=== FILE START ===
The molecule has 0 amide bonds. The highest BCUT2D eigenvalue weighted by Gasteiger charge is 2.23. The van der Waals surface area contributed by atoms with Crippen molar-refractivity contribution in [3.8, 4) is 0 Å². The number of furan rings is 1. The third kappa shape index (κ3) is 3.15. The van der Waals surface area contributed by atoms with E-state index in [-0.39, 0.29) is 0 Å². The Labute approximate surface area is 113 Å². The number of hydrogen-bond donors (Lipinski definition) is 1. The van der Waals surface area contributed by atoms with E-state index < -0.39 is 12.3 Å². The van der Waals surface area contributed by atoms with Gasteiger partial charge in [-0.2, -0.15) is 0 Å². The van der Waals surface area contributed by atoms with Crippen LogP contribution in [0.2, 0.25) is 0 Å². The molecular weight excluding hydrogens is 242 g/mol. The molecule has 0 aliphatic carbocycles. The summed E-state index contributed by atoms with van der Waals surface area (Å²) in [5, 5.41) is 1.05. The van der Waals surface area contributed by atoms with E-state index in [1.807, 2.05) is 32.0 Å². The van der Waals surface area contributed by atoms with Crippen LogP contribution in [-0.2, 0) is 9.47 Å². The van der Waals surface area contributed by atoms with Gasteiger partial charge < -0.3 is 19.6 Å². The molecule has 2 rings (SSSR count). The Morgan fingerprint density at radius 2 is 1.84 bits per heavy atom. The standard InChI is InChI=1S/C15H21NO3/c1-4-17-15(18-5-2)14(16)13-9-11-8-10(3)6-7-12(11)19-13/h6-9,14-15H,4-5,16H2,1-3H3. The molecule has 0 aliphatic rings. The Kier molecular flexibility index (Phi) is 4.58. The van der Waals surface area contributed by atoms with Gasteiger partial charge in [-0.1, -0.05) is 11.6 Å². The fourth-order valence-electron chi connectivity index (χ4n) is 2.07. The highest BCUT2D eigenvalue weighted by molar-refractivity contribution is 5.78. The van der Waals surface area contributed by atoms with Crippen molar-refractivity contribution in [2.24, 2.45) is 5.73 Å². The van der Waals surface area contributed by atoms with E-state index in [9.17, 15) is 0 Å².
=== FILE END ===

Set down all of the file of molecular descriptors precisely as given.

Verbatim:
The molecule has 0 amide bonds. The highest BCUT2D eigenvalue weighted by Gasteiger charge is 2.23. The van der Waals surface area contributed by atoms with Crippen molar-refractivity contribution in [3.8, 4) is 0 Å². The number of furan rings is 1. The third kappa shape index (κ3) is 3.15. The van der Waals surface area contributed by atoms with E-state index in [-0.39, 0.29) is 0 Å². The Labute approximate surface area is 113 Å². The number of hydrogen-bond donors (Lipinski definition) is 1. The van der Waals surface area contributed by atoms with E-state index < -0.39 is 12.3 Å². The van der Waals surface area contributed by atoms with Gasteiger partial charge in [-0.2, -0.15) is 0 Å². The van der Waals surface area contributed by atoms with Crippen LogP contribution in [0.2, 0.25) is 0 Å². The molecular weight excluding hydrogens is 242 g/mol. The molecule has 0 aliphatic carbocycles. The summed E-state index contributed by atoms with van der Waals surface area (Å²) in [5, 5.41) is 1.05. The van der Waals surface area contributed by atoms with E-state index in [1.807, 2.05) is 32.0 Å². The van der Waals surface area contributed by atoms with Crippen LogP contribution in [-0.2, 0) is 9.47 Å². The van der Waals surface area contributed by atoms with Gasteiger partial charge < -0.3 is 19.6 Å². The molecule has 2 rings (SSSR count). The Morgan fingerprint density at radius 2 is 1.84 bits per heavy atom. The standard InChI is InChI=1S/C15H21NO3/c1-4-17-15(18-5-2)14(16)13-9-11-8-10(3)6-7-12(11)19-13/h6-9,14-15H,4-5,16H2,1-3H3. The molecule has 0 aliphatic rings. The Kier molecular flexibility index (Phi) is 4.58. The van der Waals surface area contributed by atoms with Gasteiger partial charge in [-0.1, -0.05) is 11.6 Å². The fourth-order valence-electron chi connectivity index (χ4n) is 2.07. The highest BCUT2D eigenvalue weighted by molar-refractivity contribution is 5.78. The van der Waals surface area contributed by atoms with Crippen molar-refractivity contribution in [2.24, 2.45) is 5.73 Å². The van der Waals surface area contributed by atoms with E-state index in [9.17, 15) is 0 Å².